The year is 1969: Willy Brandt becomes Chancellor of the Federal Republic of Germany, Neil Armstrong is the first person to step on the moon, the Arpanet, the forerunner of today’s Internet, goes into operation – and the then dominant computer manufacturer IBM distributes updates for its mainframe system 370 “on eight inch (20.3 centimeters) diameter disks. They were designed at IBM under the direction of Alan Shugart since 1967 – but he always emphasized that David Noble was initially entrusted with the actual development. The first floppy disk was officially released in 1971, 50 years ago – not even IBM can remember the exact date.
This, under the code name Minnow (“Minnow”, a small fish) projected storage media should initially only solve one shipping problem: The IBM machines were able to read additional microcode when started, which IBM regularly updated. Sending it to customers on the magnetic tapes customary at the time was cumbersome because the tapes were bulky and expensive. The minnow should fit in an envelope and should cost no more than five US dollars.
It doesn’t work without a shell
Noble experimented with single records with a diameter of 17.5 centimeters (7 inches), endless audio cassettes (“cartridges”) and a plastic sheet called Dictabelt that could only be used once – unsuccessfully. The team has expanded; In the end, 25 people (including Donald L. Wartner and Herbert E. Thompson) tinkered with the new medium – apparently inspired by a Telefunken dictation machine that worked with rotating magnetic disks.
The first prototypes still worked with bare magnetic foils, but the errors caused by dust were too serious. The memories, known as “floppy” because of their sloppy disks, were quickly given a protective cover that also cleaned the disk. According to some sources, the first “System 370” with floppy disk drives were delivered in 1969; the read-only drives officially came on the market in 1971. The “23FD” designated floppy disks had a capacity of 80 kilobytes, which corresponded to around 3000 punch cards.
The Wang napkin
The patent for it was only granted in 1973 – a year earlier Memorex had already presented a writable variant of the technology. IBM followed in 1973 with a writable floppy and called it 33FD – now with 242 KByte. These discs, their further developments as well as variants from DEC and other providers were initially reserved for mainframes. Floppies first came to the attention of normal consumers with the 5 ¼ inch version (13.4 centimeters).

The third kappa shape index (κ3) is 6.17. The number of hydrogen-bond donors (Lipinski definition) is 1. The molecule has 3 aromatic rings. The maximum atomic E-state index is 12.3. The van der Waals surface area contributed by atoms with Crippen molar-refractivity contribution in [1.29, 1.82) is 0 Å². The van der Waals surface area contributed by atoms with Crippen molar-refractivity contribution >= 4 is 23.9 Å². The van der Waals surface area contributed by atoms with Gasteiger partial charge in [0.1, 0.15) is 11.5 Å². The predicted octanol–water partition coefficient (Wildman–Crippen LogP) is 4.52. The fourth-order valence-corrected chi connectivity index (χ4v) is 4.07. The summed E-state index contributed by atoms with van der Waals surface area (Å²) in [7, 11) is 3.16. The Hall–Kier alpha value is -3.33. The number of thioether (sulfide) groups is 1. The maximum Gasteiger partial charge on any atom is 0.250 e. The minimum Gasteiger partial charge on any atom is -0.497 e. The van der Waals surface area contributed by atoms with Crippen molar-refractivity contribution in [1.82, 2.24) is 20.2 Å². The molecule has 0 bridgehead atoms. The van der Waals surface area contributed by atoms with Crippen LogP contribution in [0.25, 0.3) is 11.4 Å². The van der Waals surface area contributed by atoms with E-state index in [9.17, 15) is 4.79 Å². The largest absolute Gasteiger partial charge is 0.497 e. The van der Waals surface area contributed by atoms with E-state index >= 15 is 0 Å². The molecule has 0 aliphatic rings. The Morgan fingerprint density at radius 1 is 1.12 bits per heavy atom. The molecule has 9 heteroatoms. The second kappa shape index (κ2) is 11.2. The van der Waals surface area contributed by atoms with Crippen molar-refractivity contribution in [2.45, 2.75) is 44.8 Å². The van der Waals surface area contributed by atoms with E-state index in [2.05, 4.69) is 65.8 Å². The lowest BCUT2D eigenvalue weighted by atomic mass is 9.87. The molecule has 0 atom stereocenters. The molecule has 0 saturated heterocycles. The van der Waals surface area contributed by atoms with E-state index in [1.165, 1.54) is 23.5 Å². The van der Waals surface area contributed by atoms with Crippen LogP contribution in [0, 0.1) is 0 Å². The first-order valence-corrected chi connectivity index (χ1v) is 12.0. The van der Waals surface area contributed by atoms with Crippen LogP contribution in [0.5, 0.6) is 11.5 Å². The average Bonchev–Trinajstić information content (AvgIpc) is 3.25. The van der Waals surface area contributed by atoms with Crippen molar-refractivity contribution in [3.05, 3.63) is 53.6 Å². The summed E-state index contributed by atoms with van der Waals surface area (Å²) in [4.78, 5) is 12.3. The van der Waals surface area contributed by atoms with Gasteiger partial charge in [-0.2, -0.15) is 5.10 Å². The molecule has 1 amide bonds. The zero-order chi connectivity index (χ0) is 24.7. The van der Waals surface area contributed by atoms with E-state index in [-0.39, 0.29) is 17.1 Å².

Alan Shugart had started his own company in 1975; At lunch (according to other sources in the evening in a bar) with his engineers Jim Adkisson and Don Massaro, An Wang, founder of the PC manufacturer of the same name, complained about the bulky 8-inch floppy disk. He needed more manageable data carriers and drives for his microcomputers. When Adkisson asked what size Wang had in mind, he pointed to a folded napkin. In December 1976, the SA-400 model, which cost 390 US dollars, was the first 5 ¼ inch floppy drive with a capacity of 110 Kbytes. The demand was so great that Shugart Panasonic (then the company operated under Matsushita) as an OEM supplier.
In 1980, Commodore launched the 8050, the first floppy disk drive for the manufacturer’s home computers. Since they did not have their own controller for the data drive, the devices contained almost a complete computer for drive control. With the IBM PC introduced in 1981, the 5 ¼ inch floppies finally hit the mass market.
More space per hole punch
Both 8 and 5 ¼ inch floppy disks were initially available with one data layer, later on both sides became the standard. Hobbyists transformed one-sided media into double-sided media with a punch; The 160 KB of the UR IBM PC floppy disks were initially double-sided with 360 KB, later “High Density” floppies with 1.2 MB.
A year before the IBM PC was launched, Sony began developing the 3½ floppy disk (9 centimeters), which was in a solid, no longer “floppy” housing, but was still called that. It appeared in 1983 as a DD variant with 720 to 880 KByte (depending on the PC – each operating system formatted the physically identical disks differently and of course not compatible), later there was also an HD variant of this. For Japanese IBM PCs the version was 1.2 MB, the version for the rest of the world was 1.4 MB. The corresponding switching option can be found in the BIOS of older computers. Before transfers over telephone lines and the Internet replaced the dispatch of data carriers, this particular feature caused a lot of frustration in international companies. The first Mac from Apple also came with this type of drive – which company founder Steve Jobs didn’t know at first.
In addition to the widespread floppies, manufacturers threw large quantities of special formats onto the market. The PCs from Amstrad and Schneider, which were popular for a time, had their own 3-inch floppy disks (7.6 centimeters); a particularly compact 2-inch floppy disk (5 centimeters) was introduced for analog still cameras.